Muscles causing mid back pain - Trapezius - Dr Gert Ferreira - Chiropractor in Centurion

Muscles causing mid back pain - Trapezius - Dr Gert Ferreira - Chiropractor in  Centurion
The first installment of the blog series of the muscles causing mid back pain is Trapezius muscle. This muscle is one of the most treated muscles in my chiropractic practice. Questions like, 'Can a Chiropractor treat this muscle?' these will all be answered in this blog.

Anatomy:

The Trapezius muscle is attached to the base of the skull (External occipital protuberance) and parts of the neck (medial side of superior nuchal line and spinious process of C7-T12). The muscle inserts onto the lateral 1/3 of the clavicle, and the spine of the scapula. The muscle is innervated (Nerve that feeds the muscle) by the spinal accessory nerve.

The muscle is divided into three parts, upper, middle and lower fibers. Actions of this muscle includes, elevation and retraction of the scapula, lateral flexion of head and extension of the head.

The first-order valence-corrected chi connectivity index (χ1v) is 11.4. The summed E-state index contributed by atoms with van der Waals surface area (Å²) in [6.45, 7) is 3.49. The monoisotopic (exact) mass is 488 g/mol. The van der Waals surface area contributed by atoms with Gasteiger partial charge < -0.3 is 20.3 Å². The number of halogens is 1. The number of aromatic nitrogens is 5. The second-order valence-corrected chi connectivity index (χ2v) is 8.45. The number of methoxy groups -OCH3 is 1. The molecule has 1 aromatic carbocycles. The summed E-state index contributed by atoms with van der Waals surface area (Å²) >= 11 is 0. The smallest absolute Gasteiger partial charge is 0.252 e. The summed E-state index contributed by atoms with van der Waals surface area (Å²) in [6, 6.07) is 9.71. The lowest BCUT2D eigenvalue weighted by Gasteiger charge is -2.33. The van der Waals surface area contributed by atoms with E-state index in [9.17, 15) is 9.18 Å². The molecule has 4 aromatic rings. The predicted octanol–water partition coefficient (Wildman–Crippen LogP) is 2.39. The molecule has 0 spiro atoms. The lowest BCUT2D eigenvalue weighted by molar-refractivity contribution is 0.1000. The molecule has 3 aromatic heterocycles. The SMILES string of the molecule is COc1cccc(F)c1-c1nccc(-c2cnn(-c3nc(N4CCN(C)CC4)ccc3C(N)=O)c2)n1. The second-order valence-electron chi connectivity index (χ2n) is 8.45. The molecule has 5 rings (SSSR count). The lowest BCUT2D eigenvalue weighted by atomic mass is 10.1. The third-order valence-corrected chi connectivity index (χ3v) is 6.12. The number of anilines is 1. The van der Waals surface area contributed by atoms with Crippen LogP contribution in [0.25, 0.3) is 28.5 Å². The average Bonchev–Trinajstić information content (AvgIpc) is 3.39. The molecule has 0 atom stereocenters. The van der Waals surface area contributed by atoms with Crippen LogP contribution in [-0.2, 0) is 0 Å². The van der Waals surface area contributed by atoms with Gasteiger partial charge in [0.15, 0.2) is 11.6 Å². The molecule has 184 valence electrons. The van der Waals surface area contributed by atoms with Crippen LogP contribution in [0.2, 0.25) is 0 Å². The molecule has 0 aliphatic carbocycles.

Common injuries:

Postural fatigue syndrome - repetitive work/posture sitting at computer, desk or working  with a mouse. Other factors that can injure the muscle include forward rotated shoulders, whiplash, one side sport activities and cradling a phone with one shoulder.

The trapezius muscle can cause a lot of pain for example headaches and mid back pain. The muscle most commonly causes headaches but does cause mid back pain. The headaches that we see in our chiropractic practice is showed above. The typical headache on the base of the skull, the tension neck ache pain. It can stretch all the way around to the temples and back of the eyes. 

How a Chiropractor can treat this muscle:

Typically a Chiropractor will do an array of soft tissue work (muscle work) that includes, massage, myofascial dry needling (wrongly referred as Acupuncture), kinesio taping (RockTape) and even Fascia "release".

A Chiropractic adjustment will be delivered to the affected neck vertebrae to "reset" the body system and try to get homeostasis.

Home treatment includes:

Stretching - Click here for stretches 

Ice or Heat therapy - Click here for a blog on Ice therapy, but heat therapy can work just as well

 

For more infomation please feel free to get hold of us:

012 663 1572

082 803 1949

dr.gertferreira@gmail.com

 

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